- demonstrations - Kazakhstan - police
State of emergency imposed in restive provincial town
Kazakhstan President Nursultan Nazarbayev ordered a state of emergency in the western town of Zhanaozen Saturday after violent clashes between police and laid-off oil workers left at least 10 people dead.
REUTERS – Kazakh President Nursultan Nazarbayev on Saturday declared a 20-day state of emergency in a western oil city where at least 11 people have been killed in the deadliest outbreak of violence in the Central Asian state’s recent history.
Wounded victims filled hospitals in Zhanaozen and many oil workers stayed at home, fearing for their safety a day after violent clashes between riot police and crowds in a city where thousands of sacked oil workers have been protesting for months.
The head of a local trade union said many wounded civilians and policemen had been brought by car from overflowing hospitals in Zhanaozen, a city of 90,000 around 150 km (95 miles) east of the Caspian Sea, to the regional centre of Aktau.
“They have all kinds of wounds, from gunshot wounds to stab wounds and blunt traumas,” Kenzhegali Suyeov, chairman of the independent Aktau trade union, told Reuters. He said sporadic shooting had been heard in Zhanaozen overnight.
Public protests are rare in Kazakhstan, Central Asia’s largest economy and oil producer, where 71-year-old Nazarbayev has overseen more than $120 billion in foreign investment during more than two decades in power.
The clashes marred celebrations across the rest of
Kazakhstan to mark the 20th anniversary of independence from the Soviet Union and were a shock to a government that has put stability and economic growth over democratic freedoms.
“We will not permit any attempts to disturb the peace and calm in our home, to erase the achievements of our independence,” Nazarbayev said in a statement.
“The state will use the full strength of the law to suppress any attempt to disturb the peace and security of our citizens.”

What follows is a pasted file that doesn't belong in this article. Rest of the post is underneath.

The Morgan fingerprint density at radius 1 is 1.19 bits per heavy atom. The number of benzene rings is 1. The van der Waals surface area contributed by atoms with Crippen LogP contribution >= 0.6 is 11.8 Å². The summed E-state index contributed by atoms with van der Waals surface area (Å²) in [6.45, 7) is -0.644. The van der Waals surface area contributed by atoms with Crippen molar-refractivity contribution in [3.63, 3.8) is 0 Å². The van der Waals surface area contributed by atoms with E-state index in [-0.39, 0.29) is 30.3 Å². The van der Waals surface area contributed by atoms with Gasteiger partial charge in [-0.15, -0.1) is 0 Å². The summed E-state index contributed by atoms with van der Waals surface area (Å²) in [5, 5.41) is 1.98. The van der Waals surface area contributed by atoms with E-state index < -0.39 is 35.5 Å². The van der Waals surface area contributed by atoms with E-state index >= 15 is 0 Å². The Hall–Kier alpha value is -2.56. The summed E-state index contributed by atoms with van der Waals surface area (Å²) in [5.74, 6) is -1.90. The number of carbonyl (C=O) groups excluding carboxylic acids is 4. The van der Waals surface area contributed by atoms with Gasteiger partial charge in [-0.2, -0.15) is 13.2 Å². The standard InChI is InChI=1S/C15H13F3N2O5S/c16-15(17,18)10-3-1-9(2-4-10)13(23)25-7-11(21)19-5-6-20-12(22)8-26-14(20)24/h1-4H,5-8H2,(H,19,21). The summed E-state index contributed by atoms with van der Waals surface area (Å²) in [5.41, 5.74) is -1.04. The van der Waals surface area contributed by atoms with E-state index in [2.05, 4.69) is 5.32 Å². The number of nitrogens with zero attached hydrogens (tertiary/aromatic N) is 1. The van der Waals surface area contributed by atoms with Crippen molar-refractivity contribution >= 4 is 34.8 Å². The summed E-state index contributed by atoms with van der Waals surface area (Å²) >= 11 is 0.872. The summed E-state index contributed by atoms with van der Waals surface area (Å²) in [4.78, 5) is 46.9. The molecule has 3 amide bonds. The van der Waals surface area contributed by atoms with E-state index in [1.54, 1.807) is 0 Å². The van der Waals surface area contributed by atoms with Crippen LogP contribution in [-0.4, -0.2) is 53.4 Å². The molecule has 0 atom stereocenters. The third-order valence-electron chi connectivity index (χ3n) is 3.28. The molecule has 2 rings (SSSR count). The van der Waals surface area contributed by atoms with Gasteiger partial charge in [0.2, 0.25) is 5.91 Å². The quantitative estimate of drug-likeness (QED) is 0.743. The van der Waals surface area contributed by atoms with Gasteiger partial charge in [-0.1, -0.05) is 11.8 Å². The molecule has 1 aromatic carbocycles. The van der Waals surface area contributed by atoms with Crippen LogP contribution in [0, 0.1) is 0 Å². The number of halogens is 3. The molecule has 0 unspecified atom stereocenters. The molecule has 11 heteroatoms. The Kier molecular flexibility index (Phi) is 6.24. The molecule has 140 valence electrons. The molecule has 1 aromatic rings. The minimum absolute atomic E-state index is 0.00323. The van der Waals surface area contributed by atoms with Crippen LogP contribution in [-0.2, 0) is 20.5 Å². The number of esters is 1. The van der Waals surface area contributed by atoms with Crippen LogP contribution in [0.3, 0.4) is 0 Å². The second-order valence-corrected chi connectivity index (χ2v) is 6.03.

State of emergency
A presidential decree declared a state of emergency and curfew in Zhanaozen until Jan. 5. Public protests and strikes are banned while movement around Zhanaozen and access to and from the city will be restricted.
The clashes began when sacked oil workers and sympathetic citizens stormed a stage erected for an Independence Day party on Friday, toppling sound equipment and later setting fire to the city hall and the headquarters of the local oil company.
Nurdaulet Suindikov, spokesman for the prosecutor-general’s office, told a news conference 11 people had been killed in the clashes. A further 86 people were wounded, including six policemen, he said. Around 70 people have been arrested.
Reports on social networking websites said the death toll was much higher than 10 and police had opened fire. These reports could not be verified independently. Power, mobile phone connections and Internet access was shut down in the city.
European Union High Representative Catherine Ashton said in a statement she hoped for an immediate investigation and a peaceful solution to the problems faced by striking oil workers.
Nazarbayev said policemen had acted within legal bounds.
Thousands of employees of state-controlled oil company KazMunaiGas Exploration Production began a strike in May to demand better pay and conditions. It sacked 989 workers and says output will fall 8.5 percent short of target this year.
London-listed KazMunaiGas EP said the Interior Ministry was providing armed security at oil production facilities and some workers had failed to show up for the night and morning shifts due to security concerns. A round-the-clock shift by workers on site was maintaining daily output levels, the company said.
KazMunaiGas EP has said 2,500 people were on strike at the height of the dispute. Representatives of the striking workers have put the maximum number at almost 16,000.
“For seven months, those striking workers were standing in the scorching sun, in the rain and wind and snow, and the authorities would not start a dialogue with them,” said Bolat Abilov, a leader of the opposition Social-Democratic Party.
Nazarbayev hinted he did not believe aggrieved workers were behind the violence.
“One shouldn’t confuse an oilmens’ working dispute with the criminal acts of bandits who aimed to take advantage of the situation,” he said. “We will find out where the funding comes from and who is behind this.”
Yermukhamet Yertysbayev, a close adviser to Nazarbayev, likened Zhanaozen to social protests in Europe. “You know, practically the same events took place in August this year in London,” RIA news agency quoted him as telling reporters.
“And events of a similar nature have happened in Greece. In the end, the global financial crisis has extremely aggravated social conflicts.”
Around 100 opposition activists gathered in the commercial capital, Almaty, for a memorial service to commemorate Kazakhs killed in clashes with Soviet forces in December 1986.
“Yesterday, exactly 25 years later, the same tragedy was repeated,” said one of the activists, Gulzhan Yergaliyeva.
Around 20 protesters broke off from the service and attempted to march to the city headquarters of the ruling Nur Otan political party. Riot police detained around half of them.
KazMunaiGas EP’s London-traded stock closed down 4.0 percent on Friday, versus a decline of only 0.4 percent in the wider oil and gas sector.